- Is it the characters? Yes! The main character, Dell Zero, will catch the eye on a cover. She is young and pretty and female, in a world where the meaning of that needs to be explored. Besides, a cover that gets one second of eye-time needs to appeal to the emotions of a potential reader. Faces do that, or so they say…
4. Use your best ingredients (colors, textures, contrast, images, text and symbolism) — ingredients you hope will engage the emotions, curiosity and intellect of the readers most likely to gobble up the cover — in one second or less!
This is an impossible task, so just do your best. Results will vary.
I am still learning to bake, and Dell Zero was a tough cookie.
I did my best… But wait, if I just…
5. Don’t overbeat; don’t overbake. Nothing is ever perfect. Stop when you need to stop or you’ll never publish it, never move on to the next baking project.
Wondering if Dell Zero‘s author likes the new cover? Read all about it over at her website!
*A book you’d give 5 stars to, if Amazon wouldn’t immediately delete your review just because you drew the book cover.
**Is there such a thing as objective opinion? Oh, shut up and eat your book! You know what I meant…
I have never broken so much as a toe. I know you’d say I’m clumsy, but would you say I’m lucky… or unlucky?
When I was a child, my mother would come running when she heard the thumping – the tell-tale clue that I was bouncing down the stairs. After a while she stopped running to my aid and would just call out from the couch, “You OK?”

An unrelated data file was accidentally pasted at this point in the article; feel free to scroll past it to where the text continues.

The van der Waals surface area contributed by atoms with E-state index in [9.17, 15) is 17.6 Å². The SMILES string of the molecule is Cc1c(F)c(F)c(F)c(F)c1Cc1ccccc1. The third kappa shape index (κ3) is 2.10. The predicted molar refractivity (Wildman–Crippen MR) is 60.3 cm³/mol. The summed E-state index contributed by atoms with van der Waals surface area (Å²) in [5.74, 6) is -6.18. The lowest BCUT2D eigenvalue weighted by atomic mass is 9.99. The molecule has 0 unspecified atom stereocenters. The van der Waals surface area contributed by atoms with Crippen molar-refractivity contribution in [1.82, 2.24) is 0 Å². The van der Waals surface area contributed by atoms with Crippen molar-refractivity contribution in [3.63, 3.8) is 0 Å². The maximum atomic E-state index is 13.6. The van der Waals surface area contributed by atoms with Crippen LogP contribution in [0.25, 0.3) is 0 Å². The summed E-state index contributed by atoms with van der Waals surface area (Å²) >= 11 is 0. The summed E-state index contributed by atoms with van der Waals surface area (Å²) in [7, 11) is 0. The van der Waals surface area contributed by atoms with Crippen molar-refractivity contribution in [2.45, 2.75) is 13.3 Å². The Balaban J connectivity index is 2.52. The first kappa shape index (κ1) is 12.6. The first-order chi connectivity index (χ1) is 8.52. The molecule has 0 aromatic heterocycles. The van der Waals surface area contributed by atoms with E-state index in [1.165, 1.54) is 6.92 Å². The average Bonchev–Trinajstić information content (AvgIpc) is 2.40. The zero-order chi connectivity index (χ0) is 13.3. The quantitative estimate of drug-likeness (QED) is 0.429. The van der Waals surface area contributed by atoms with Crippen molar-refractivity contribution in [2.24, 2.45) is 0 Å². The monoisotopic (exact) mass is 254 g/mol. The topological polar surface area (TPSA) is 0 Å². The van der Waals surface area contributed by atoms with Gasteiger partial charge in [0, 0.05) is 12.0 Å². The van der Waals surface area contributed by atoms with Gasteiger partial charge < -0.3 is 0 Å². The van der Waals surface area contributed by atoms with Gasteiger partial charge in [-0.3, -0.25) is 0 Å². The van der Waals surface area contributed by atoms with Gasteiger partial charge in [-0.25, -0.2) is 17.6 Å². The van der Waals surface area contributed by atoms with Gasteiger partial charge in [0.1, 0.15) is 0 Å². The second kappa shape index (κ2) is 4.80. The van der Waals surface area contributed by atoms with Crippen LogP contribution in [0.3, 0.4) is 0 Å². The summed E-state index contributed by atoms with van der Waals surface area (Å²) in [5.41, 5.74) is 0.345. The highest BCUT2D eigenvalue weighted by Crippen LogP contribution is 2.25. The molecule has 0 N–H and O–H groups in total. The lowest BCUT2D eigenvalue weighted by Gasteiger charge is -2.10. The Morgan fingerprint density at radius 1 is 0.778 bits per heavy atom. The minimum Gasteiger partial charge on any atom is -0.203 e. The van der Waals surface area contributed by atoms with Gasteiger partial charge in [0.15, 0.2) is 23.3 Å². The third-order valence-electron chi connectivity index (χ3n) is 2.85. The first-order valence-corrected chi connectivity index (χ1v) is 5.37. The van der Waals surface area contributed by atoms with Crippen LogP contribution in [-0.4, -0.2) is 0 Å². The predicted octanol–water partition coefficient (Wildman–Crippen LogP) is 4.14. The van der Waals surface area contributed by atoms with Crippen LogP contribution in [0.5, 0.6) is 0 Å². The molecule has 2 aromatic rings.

Once, when I was in college and working at the Potsdam Museum, I slipped on ice at the top of the stone steps and landed on my ass on the sidewalk, about eight feet away, without hitting a single step on the way down. There was no one to applaud but me. This photo from the museum’s collections shows the Center shortly after its completion. (Note the steps I fell down, on the right!) At the time, I was still a half-hearted believer in some sort of deity, but even then I wondered if He was the angel catching me at the bottom… or the devil giving me a shove at the top.
I have been lucky in other ways.
I am lucky in love.
I’ve been lucky in traffic, too. Twice I just missed being flattened by a semi. Once was (mostly) my own fault – I didn’t see a stop sign at a country road intersection. It was there, barely visible, nearly covered by foliage. My husband saw the sign and shouted for me to stop just in time. See? Lucky in love…
I am lucky to have met you.